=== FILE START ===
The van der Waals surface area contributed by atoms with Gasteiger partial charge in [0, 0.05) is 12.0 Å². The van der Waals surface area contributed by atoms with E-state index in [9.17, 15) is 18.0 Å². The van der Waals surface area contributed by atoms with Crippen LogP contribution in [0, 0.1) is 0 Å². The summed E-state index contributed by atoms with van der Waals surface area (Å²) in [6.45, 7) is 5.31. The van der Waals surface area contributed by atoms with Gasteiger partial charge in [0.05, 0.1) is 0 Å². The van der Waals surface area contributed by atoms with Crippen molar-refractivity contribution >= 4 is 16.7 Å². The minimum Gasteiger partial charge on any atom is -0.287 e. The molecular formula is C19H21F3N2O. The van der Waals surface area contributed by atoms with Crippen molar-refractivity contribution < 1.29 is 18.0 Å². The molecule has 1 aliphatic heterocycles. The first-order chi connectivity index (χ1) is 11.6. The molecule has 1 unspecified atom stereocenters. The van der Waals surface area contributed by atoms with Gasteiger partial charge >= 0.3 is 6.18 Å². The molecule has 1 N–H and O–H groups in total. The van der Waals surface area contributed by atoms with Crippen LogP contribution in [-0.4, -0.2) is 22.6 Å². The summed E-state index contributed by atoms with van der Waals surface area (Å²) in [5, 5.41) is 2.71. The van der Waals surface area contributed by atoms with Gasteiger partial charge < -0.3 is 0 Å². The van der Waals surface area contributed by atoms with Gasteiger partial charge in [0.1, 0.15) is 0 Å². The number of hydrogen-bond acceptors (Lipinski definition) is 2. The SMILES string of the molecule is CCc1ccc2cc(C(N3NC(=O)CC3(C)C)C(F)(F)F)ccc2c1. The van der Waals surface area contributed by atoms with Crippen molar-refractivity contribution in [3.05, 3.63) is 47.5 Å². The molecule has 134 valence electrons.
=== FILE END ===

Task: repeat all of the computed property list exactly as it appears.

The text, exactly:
The van der Waals surface area contributed by atoms with Gasteiger partial charge in [0, 0.05) is 12.0 Å². The van der Waals surface area contributed by atoms with E-state index in [9.17, 15) is 18.0 Å². The van der Waals surface area contributed by atoms with Crippen LogP contribution in [0, 0.1) is 0 Å². The summed E-state index contributed by atoms with van der Waals surface area (Å²) in [6.45, 7) is 5.31. The van der Waals surface area contributed by atoms with Gasteiger partial charge in [0.05, 0.1) is 0 Å². The van der Waals surface area contributed by atoms with Crippen molar-refractivity contribution >= 4 is 16.7 Å². The minimum Gasteiger partial charge on any atom is -0.287 e. The molecular formula is C19H21F3N2O. The van der Waals surface area contributed by atoms with Crippen molar-refractivity contribution < 1.29 is 18.0 Å². The molecule has 1 aliphatic heterocycles. The first-order chi connectivity index (χ1) is 11.6. The molecule has 1 unspecified atom stereocenters. The van der Waals surface area contributed by atoms with Gasteiger partial charge >= 0.3 is 6.18 Å². The molecule has 1 N–H and O–H groups in total. The van der Waals surface area contributed by atoms with Crippen LogP contribution in [-0.4, -0.2) is 22.6 Å². The summed E-state index contributed by atoms with van der Waals surface area (Å²) in [5, 5.41) is 2.71. The van der Waals surface area contributed by atoms with Gasteiger partial charge < -0.3 is 0 Å². The van der Waals surface area contributed by atoms with Gasteiger partial charge in [0.1, 0.15) is 0 Å². The number of hydrogen-bond acceptors (Lipinski definition) is 2. The SMILES string of the molecule is CCc1ccc2cc(C(N3NC(=O)CC3(C)C)C(F)(F)F)ccc2c1. The van der Waals surface area contributed by atoms with Crippen molar-refractivity contribution in [3.05, 3.63) is 47.5 Å². The molecule has 134 valence electrons.